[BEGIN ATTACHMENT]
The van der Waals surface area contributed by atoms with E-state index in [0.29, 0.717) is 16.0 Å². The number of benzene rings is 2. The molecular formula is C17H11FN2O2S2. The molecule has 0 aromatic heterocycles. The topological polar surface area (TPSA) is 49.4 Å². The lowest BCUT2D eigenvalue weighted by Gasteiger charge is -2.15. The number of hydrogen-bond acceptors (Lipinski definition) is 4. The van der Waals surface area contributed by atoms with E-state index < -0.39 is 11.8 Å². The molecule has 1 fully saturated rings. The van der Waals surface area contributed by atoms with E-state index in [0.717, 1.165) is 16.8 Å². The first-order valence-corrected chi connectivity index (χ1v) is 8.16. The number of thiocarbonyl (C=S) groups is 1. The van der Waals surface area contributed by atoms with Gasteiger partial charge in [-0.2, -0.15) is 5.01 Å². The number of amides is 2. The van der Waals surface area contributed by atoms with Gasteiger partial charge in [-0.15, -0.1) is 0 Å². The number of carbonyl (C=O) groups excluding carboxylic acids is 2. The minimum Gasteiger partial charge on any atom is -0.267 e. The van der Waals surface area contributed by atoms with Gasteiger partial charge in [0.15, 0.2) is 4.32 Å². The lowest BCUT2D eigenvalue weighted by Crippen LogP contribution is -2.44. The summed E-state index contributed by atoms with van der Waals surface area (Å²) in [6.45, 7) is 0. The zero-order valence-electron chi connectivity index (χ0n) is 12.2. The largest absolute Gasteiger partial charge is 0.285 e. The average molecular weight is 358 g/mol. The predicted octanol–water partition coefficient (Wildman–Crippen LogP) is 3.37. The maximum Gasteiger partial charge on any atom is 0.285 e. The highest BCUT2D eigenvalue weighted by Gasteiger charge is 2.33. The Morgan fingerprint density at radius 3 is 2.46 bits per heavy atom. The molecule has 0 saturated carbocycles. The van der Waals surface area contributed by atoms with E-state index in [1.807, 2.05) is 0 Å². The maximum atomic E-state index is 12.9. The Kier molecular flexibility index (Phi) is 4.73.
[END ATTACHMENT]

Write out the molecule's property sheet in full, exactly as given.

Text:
The van der Waals surface area contributed by atoms with E-state index in [0.29, 0.717) is 16.0 Å². The number of benzene rings is 2. The molecular formula is C17H11FN2O2S2. The molecule has 0 aromatic heterocycles. The topological polar surface area (TPSA) is 49.4 Å². The lowest BCUT2D eigenvalue weighted by Gasteiger charge is -2.15. The number of hydrogen-bond acceptors (Lipinski definition) is 4. The van der Waals surface area contributed by atoms with E-state index < -0.39 is 11.8 Å². The molecule has 1 fully saturated rings. The van der Waals surface area contributed by atoms with E-state index in [0.717, 1.165) is 16.8 Å². The first-order valence-corrected chi connectivity index (χ1v) is 8.16. The number of thiocarbonyl (C=S) groups is 1. The van der Waals surface area contributed by atoms with Gasteiger partial charge in [-0.2, -0.15) is 5.01 Å². The number of amides is 2. The van der Waals surface area contributed by atoms with Gasteiger partial charge in [-0.15, -0.1) is 0 Å². The number of carbonyl (C=O) groups excluding carboxylic acids is 2. The minimum Gasteiger partial charge on any atom is -0.267 e. The van der Waals surface area contributed by atoms with Gasteiger partial charge in [0.15, 0.2) is 4.32 Å². The lowest BCUT2D eigenvalue weighted by Crippen LogP contribution is -2.44. The summed E-state index contributed by atoms with van der Waals surface area (Å²) in [6.45, 7) is 0. The zero-order valence-electron chi connectivity index (χ0n) is 12.2. The largest absolute Gasteiger partial charge is 0.285 e. The average molecular weight is 358 g/mol. The predicted octanol–water partition coefficient (Wildman–Crippen LogP) is 3.37. The maximum Gasteiger partial charge on any atom is 0.285 e. The highest BCUT2D eigenvalue weighted by Gasteiger charge is 2.33. The Morgan fingerprint density at radius 3 is 2.46 bits per heavy atom. The molecule has 0 saturated carbocycles. The van der Waals surface area contributed by atoms with E-state index in [1.807, 2.05) is 0 Å². The maximum atomic E-state index is 12.9. The Kier molecular flexibility index (Phi) is 4.73.